With reference to the disciplinary process, this High Level Committee, recommends that:
- It is logical and also high time that the firm must also be held culpable to the extent as may be prescribed for the specific misconduct of the defaulting professional.
- In any disciplinary proceeding, the Complainant must furnish the name of the firm/ partnership to which the CA/CS/Cost Accountant belonged at the time when the lapse in professional conduct took place.
- Similarly, in the final order passed by the adjudicating bodies of the three Institutes, the name of the firm must be stated upfront in terms of specific penalties imposed, as relevant.
- And finally, in order to bring the firms of members also under the umbrella of disciplinary mechanism, the HLC recommends that the proposal of lCAI contained in letter dated 15th December 2010 should now be considered as soon as feasible. If accepted, this would require amendments in the Acts and Rules of the respective Institutes.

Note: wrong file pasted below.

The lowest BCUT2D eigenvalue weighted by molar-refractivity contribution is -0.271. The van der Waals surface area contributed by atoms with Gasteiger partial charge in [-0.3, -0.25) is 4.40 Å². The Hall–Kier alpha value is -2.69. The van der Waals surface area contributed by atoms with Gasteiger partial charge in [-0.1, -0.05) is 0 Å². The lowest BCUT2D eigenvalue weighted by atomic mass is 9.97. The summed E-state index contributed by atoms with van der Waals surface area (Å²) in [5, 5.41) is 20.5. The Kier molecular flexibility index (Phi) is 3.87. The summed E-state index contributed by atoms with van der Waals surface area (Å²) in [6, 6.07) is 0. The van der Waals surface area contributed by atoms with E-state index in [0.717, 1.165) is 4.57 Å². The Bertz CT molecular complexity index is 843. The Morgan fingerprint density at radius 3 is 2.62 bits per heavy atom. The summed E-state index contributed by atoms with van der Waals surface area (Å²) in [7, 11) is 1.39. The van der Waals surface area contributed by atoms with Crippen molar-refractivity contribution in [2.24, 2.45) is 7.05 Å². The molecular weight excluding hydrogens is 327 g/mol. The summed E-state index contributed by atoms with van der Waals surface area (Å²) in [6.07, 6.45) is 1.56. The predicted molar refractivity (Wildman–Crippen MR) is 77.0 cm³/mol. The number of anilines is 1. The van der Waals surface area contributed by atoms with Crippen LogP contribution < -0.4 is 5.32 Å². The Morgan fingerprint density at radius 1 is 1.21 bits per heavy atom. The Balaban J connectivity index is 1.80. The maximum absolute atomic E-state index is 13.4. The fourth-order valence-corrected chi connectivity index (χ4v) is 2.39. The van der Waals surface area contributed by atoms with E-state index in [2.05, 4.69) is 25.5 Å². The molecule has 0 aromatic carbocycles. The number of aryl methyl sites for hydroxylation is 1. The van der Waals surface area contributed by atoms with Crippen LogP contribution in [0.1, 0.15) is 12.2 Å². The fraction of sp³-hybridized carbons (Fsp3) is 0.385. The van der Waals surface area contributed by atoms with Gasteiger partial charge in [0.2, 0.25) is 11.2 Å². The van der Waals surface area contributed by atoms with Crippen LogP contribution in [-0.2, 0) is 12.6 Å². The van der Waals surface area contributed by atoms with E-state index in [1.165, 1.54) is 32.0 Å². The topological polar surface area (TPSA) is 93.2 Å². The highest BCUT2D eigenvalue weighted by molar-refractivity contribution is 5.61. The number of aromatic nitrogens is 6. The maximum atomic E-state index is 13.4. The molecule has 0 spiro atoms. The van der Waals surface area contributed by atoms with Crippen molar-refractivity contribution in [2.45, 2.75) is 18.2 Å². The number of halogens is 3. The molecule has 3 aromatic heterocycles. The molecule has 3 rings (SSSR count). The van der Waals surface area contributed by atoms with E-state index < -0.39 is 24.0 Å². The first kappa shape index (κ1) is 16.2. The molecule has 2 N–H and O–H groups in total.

The inclusion of firms under the purview of the disciplinary mechanism is one of the objectives of the Bill. This was necessitated by various incidents including the major corporate accounting scandals, huge scams that shook the economy, the discovery of shell companies after demonetization and the lack of action taken or inability to take action against firms. In this regard., the Committee are surprised that the Ministry has taken an unduly long time in taking action on the recommendations of the High Level Committee in 2017. The Committee feel that the ICAl’s opposition to penalising firms for the repeated misconduct of its partners is unfounded as the firms have a fiduciary relationship with their partners and are equally responsible for their deeds. Further, it may be noted that the Bill does not intend to penalise firms for a single misconduct of its partner but repeated misconduct within a span of five years. The Committee, therefore, endorse the amendment and hope that these are not cosmetic changes and would rather go a long way in preventing financial scams in the future.